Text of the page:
Sand has the potential to resist impact better than steel, according to a team of engineers from Singapore.
While sand has been often used in military fortifications, little was known about its energy absorption capabilities so the team from the National University of Singapore (NUS) conducted a number of tests where projectiles of various shapes and masses were fired against a silica sand block. They found that sand can absorb more than 85 per cent of the energy exerted against it.
“Our findings show that sand holds a strong potential as a receiving layer of a composite material subjected to impact,” said Assistant Professor Darren Chian Siau Chen from NUS Civil & Environmental Engineering.
Interestingly, they also found found that resistance offered by the sand block increases with the speed at which projectile travels. Different nose shapes and masses of projectiles were fired at a wide range of velocities. The impact also results in an extreme frictional force that could cause the projectile to break into pieces.
The team believes that the findings of their study may expand the applications of sand, which is presently used extensively in areas such as glass making, building construction and land reclamation.
“These unique characteristics of sand may open up exciting new applications in areas that impact our daily lives, as well as in defence," said Prof Chian.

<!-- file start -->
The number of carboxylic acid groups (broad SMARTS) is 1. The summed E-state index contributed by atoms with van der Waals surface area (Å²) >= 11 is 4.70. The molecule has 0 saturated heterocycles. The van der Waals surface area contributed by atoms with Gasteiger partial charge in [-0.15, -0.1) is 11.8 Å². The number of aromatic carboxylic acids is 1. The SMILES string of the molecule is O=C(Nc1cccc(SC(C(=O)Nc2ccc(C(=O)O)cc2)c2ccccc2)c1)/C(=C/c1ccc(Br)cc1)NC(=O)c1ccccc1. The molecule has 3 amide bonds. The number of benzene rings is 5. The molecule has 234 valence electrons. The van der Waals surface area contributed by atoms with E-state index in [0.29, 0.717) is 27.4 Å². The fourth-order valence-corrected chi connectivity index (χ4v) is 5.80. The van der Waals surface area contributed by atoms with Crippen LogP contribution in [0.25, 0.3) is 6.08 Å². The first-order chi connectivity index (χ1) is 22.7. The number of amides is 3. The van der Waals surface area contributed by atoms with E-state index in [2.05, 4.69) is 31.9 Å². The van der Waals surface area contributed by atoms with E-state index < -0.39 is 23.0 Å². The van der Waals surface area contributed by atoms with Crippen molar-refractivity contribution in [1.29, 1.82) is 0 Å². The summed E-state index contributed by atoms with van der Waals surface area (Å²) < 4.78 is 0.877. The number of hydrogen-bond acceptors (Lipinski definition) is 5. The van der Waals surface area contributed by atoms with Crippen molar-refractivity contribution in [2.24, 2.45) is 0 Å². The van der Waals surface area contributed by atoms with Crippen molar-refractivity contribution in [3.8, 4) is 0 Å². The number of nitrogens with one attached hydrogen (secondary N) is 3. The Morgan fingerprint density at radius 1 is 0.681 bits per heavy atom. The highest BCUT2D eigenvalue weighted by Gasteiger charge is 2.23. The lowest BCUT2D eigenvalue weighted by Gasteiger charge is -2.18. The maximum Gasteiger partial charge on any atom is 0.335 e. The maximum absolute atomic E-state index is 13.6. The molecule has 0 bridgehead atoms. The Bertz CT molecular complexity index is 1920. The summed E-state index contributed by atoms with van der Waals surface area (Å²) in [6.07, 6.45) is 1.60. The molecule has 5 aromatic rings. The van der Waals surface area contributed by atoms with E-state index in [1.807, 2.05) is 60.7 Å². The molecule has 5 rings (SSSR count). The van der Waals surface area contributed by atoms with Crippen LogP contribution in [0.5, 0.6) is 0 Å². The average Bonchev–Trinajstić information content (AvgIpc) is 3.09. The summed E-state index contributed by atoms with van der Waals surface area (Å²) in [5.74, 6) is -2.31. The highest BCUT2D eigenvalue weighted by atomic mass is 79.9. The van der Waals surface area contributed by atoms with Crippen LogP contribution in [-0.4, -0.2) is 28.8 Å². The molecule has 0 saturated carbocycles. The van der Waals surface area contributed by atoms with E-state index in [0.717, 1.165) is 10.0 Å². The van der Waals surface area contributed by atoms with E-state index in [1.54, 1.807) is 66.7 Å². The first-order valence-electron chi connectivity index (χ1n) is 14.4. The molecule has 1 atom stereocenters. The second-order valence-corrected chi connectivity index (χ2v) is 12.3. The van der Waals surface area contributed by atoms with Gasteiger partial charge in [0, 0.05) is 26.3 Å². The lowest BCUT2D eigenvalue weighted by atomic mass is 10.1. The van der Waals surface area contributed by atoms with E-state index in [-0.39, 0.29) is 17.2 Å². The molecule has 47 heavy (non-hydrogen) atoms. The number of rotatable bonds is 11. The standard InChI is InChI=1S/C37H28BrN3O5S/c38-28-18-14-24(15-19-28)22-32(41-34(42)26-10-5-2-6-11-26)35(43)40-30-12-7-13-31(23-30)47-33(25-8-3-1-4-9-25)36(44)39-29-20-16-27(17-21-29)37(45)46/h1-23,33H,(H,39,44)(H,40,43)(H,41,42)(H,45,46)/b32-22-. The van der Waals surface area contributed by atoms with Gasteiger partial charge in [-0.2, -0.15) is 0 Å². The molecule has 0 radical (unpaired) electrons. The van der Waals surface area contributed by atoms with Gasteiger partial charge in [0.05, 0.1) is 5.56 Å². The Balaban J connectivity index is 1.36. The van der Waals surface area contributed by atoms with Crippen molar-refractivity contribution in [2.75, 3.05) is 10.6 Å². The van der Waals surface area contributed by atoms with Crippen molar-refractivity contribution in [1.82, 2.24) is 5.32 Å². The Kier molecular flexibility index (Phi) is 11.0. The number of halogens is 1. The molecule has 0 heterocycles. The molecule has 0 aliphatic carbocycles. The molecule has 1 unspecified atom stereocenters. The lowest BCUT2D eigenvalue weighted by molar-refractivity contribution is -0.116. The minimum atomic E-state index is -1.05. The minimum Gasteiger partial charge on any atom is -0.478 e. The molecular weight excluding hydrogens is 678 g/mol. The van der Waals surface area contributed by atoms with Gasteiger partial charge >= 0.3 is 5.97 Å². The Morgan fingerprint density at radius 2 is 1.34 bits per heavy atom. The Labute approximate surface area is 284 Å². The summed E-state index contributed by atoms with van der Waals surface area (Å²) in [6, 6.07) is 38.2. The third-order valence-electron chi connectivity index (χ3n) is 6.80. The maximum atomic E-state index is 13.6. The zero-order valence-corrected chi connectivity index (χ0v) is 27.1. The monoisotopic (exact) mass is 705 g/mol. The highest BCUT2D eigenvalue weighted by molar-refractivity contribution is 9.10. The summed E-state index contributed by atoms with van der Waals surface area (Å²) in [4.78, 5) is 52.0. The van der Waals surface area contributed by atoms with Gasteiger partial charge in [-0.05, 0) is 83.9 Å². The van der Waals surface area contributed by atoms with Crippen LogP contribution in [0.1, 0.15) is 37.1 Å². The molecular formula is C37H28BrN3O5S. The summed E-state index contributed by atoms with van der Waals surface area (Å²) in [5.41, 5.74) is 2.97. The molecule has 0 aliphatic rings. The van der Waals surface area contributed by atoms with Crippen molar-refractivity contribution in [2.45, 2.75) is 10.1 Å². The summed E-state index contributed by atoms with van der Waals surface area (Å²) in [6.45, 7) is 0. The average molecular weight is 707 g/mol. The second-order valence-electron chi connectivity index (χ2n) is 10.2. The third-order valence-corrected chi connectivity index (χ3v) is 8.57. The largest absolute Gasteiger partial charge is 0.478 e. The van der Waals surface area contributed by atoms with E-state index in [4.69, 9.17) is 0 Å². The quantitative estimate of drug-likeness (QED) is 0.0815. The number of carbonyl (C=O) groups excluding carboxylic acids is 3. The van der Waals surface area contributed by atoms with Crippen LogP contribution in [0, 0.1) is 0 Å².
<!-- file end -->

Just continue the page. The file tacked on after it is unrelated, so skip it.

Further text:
"For instance, steel, which is one of the key materials used in the construction of armour systems, can be partially replaced with sand as a cost effective, environmentally friendly, and lightweight sacrificial layer, given its superior energy absorption performance. Given the possibility of hostile threats, sand could also be used as a complementary building material to steel to enhance protection of critical infrastructures and household shelters, given its projectile resisting function.”
The team will next conduct larger scale trials to further study the ability of sand to resist impact, as well as starting research into the energy absorption capabilities of similar materials, such as rock rubble.
[Asst Prof Darren Chian Siau Chen (seated) with fellow team members Asst Prof Anand Sarma (left) and Assoc Prof Vincent Tan. Photo: NUS]